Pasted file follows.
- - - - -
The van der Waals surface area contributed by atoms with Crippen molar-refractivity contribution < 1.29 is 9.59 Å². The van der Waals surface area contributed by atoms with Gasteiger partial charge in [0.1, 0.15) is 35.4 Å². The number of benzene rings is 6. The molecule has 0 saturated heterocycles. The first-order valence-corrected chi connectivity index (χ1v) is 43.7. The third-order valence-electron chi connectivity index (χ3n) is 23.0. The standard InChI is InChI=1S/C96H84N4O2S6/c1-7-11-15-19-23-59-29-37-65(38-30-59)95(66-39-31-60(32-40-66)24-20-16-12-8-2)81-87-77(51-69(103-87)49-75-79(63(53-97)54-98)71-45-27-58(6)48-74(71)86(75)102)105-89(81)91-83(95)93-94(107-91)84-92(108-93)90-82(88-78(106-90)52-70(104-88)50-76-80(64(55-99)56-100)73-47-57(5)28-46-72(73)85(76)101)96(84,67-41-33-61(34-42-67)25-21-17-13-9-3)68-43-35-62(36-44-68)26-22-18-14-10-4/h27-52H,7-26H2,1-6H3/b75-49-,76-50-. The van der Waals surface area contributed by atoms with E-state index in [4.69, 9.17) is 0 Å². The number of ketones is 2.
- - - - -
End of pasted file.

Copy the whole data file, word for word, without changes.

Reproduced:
The van der Waals surface area contributed by atoms with Crippen molar-refractivity contribution < 1.29 is 9.59 Å². The van der Waals surface area contributed by atoms with Gasteiger partial charge in [0.1, 0.15) is 35.4 Å². The number of benzene rings is 6. The molecule has 0 saturated heterocycles. The first-order valence-corrected chi connectivity index (χ1v) is 43.7. The third-order valence-electron chi connectivity index (χ3n) is 23.0. The standard InChI is InChI=1S/C96H84N4O2S6/c1-7-11-15-19-23-59-29-37-65(38-30-59)95(66-39-31-60(32-40-66)24-20-16-12-8-2)81-87-77(51-69(103-87)49-75-79(63(53-97)54-98)71-45-27-58(6)48-74(71)86(75)102)105-89(81)91-83(95)93-94(107-91)84-92(108-93)90-82(88-78(106-90)52-70(104-88)50-76-80(64(55-99)56-100)73-47-57(5)28-46-72(73)85(76)101)96(84,67-41-33-61(34-42-67)25-21-17-13-9-3)68-43-35-62(36-44-68)26-22-18-14-10-4/h27-52H,7-26H2,1-6H3/b75-49-,76-50-. The van der Waals surface area contributed by atoms with E-state index in [4.69, 9.17) is 0 Å². The number of ketones is 2.